Brinkley APUSH chapter 16

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Chinese Immigration
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The Gold Rush led to a massive Chinese immigration into California (also immigrated to Hawaii and more). At first they were welcomed as hard workers, but then they were driven out of the mining industry by discriminatory laws.
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Transcontinental Railroad Labor
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Railroad labor replaced mining as the chief employment for Chinese, who worked for less money than whites would.
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Chinatowns
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Chinese communities that revolved around organization-usually formed by people from the same clam or community in China-that functioned as something like benevolent societies and filled many of the roles that political machines often served in immigrant communities in eastern cities.
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Tongs
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Secret Chinese societies and violent criminal organizations involved in the opium trade and prostitution.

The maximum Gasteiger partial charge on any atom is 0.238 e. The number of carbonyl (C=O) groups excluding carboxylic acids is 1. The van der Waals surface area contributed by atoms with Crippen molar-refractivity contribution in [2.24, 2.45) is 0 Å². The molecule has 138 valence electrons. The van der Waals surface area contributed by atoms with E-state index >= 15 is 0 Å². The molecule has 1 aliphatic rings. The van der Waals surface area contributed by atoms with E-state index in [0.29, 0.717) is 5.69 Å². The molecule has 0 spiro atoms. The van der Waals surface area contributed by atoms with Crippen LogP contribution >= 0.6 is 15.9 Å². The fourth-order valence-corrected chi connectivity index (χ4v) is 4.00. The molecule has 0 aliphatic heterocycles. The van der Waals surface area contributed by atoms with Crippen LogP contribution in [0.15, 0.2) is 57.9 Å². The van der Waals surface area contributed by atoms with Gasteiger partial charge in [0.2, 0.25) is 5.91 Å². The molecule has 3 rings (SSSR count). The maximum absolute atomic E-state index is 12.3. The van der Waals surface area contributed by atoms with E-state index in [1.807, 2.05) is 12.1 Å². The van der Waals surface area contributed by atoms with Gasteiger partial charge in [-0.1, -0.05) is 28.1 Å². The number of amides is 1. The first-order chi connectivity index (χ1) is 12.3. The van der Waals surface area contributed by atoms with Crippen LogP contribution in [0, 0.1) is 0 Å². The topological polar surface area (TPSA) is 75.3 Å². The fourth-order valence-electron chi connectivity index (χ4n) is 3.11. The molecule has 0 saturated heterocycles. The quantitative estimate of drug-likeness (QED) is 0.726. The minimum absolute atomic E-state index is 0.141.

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Anti-Coolie Clubs
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Organizations that aimed to prevent immigration of people of East Asian origin, as well as banning Chinese labor/boycotting goods made with Chinese labor.
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Workingmen’s Party of California
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(1878) This party was created by Denis Kearney who was an Irish immigrant who opposed Chinese immigration. This party would fail due to Kearney’s inability to lead a true revolution, but it did convince Congress to pass the Chinese Exclusion Act of 1882.
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Chinese Exclusion Act
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Passed in 1882; banned Chinese immigration in US for a total of 40 years because the United States thought of the immigrants as a threat. Caused Chinese population in America to decrease.
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Homestead Act